This is the whole point: the EU is a regionalised accumulation system, and the effect of immigration within it will not be greatly different from that of migration between Glasgow and Sunderland, which no one finds objectionable. The fact this spatial re-organisation of capitalism took place under a neoliberal regime where the aim was to reduce the bargaining power of labour, hold down public expenditures (and thus corporate taxation) and increase the rate of profit, means that there will be attempts to organise the system in such a way as to weaken labour. But there is not much evidence for any profound distributive effects of migration. Such effects as do exist are sectoral, not significant, offset by countervailing effects elsewhere, and contingent on a host of other factors such as the strength of trade unions in an industry and the enforcement of regulations like minimum wage laws. (See here, here, here and here). The growth effect, however, is significant, and all workers benefit from that. In fact, the erection of barriers to the movement of labour is the most effective way to undermine those advantages.
The blaming of immigrants, usually accompanied by scaremongering about there being too many people, is precisely a way of racialising a social problem produced by capitalism. This goes much deeper than the distribution of resources, and the rising level of unemployment required to make capitalism efficient. Rather, these are attributes partially of the hollowing out of parliamentary democracy, the whittling away of the franchise and of the ability of the working class to impose some of its interests on capital. Neoliberal capitalism was designed to exclude certain political options, to exclude much of the working class from the electoral system, and coopt its leadership on new, subordinate terms. What is happening is that this disenfranchisement is culturalised, expressed as the cultural and identitarian emasculation of this spectral 'white working class'. This gives the Right the opportunity to rephrase its political slogans. Its hostility to the EU is based on its preference for a national capitalism hitched to US-led 'hyper-globalisation' (Andrew Gamble's phrase) which, if anything, entails an even weaker position for labour. But it can articulate its demands in terms of democracy (usually interpreted as 'sovereignty') because the EU, while it isn't the cause of Britain's democratic nadir, is a profoundly undemocratic set of institutions. It can appear to offer something to the working class because while the EU did not produce high unemployment and low public spending, it has supported and bolstered this particular capitalist praxis.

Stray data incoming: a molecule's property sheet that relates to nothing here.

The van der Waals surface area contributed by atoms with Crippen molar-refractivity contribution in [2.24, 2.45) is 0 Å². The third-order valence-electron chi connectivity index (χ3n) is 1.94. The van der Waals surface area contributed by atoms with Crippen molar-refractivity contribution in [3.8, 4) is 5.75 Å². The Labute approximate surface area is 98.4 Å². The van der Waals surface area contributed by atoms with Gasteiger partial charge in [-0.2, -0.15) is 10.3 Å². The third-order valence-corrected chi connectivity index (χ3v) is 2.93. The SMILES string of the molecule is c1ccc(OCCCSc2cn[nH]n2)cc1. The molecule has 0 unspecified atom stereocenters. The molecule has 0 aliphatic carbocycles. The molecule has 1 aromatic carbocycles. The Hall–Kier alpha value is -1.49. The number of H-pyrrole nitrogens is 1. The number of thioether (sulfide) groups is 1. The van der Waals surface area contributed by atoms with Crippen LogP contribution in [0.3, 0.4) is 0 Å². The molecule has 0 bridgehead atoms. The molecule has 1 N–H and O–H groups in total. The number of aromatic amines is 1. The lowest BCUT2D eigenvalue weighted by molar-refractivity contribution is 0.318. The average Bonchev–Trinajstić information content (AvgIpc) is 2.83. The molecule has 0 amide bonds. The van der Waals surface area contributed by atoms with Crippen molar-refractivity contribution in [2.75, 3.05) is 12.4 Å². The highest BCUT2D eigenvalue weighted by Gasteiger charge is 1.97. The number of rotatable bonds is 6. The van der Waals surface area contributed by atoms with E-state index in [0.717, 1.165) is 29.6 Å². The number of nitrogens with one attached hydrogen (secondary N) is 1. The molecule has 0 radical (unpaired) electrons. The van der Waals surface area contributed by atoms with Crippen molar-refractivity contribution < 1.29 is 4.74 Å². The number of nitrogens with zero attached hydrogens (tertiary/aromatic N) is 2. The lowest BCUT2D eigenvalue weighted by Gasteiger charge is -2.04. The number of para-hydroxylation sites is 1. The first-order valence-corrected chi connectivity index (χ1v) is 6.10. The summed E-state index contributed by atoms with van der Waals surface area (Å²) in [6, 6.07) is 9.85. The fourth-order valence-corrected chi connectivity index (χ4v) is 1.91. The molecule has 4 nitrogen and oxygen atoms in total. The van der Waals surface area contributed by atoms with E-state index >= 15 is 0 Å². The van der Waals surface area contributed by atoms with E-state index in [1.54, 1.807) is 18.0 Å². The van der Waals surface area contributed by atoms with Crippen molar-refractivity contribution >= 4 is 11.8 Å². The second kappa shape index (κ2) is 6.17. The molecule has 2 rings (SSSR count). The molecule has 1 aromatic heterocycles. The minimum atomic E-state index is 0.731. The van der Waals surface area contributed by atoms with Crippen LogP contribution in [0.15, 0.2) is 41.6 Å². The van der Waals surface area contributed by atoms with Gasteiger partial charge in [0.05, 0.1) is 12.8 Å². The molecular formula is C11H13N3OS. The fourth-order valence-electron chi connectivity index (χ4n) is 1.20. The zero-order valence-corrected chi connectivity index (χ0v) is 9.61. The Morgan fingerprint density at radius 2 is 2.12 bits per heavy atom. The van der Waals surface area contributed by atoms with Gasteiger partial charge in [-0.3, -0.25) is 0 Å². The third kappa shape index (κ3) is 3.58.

The attacks on immigrants by those evincing concern for the working class, and often 'the white working class', are themselves an attack on the working class and the Left. It is tried and tested, effective right-wing political mobilisation. People on the Left, even the centre-left orbiting Labour, should not be tempted to reproduce the assumptions of the Right in this argument, because if they do they will lose. The most effective response is to mobilise within the working class, particularly the organised working class, to defend immigrants and combat the racism which aims at their marginalisation and subjection.
*This is variously called the 'natural rate of unemployment' (Milton Friedman), the 'non-accelerating inflation rate of unemployment', or 'structural unemployment'.
**This is called relative scarcity.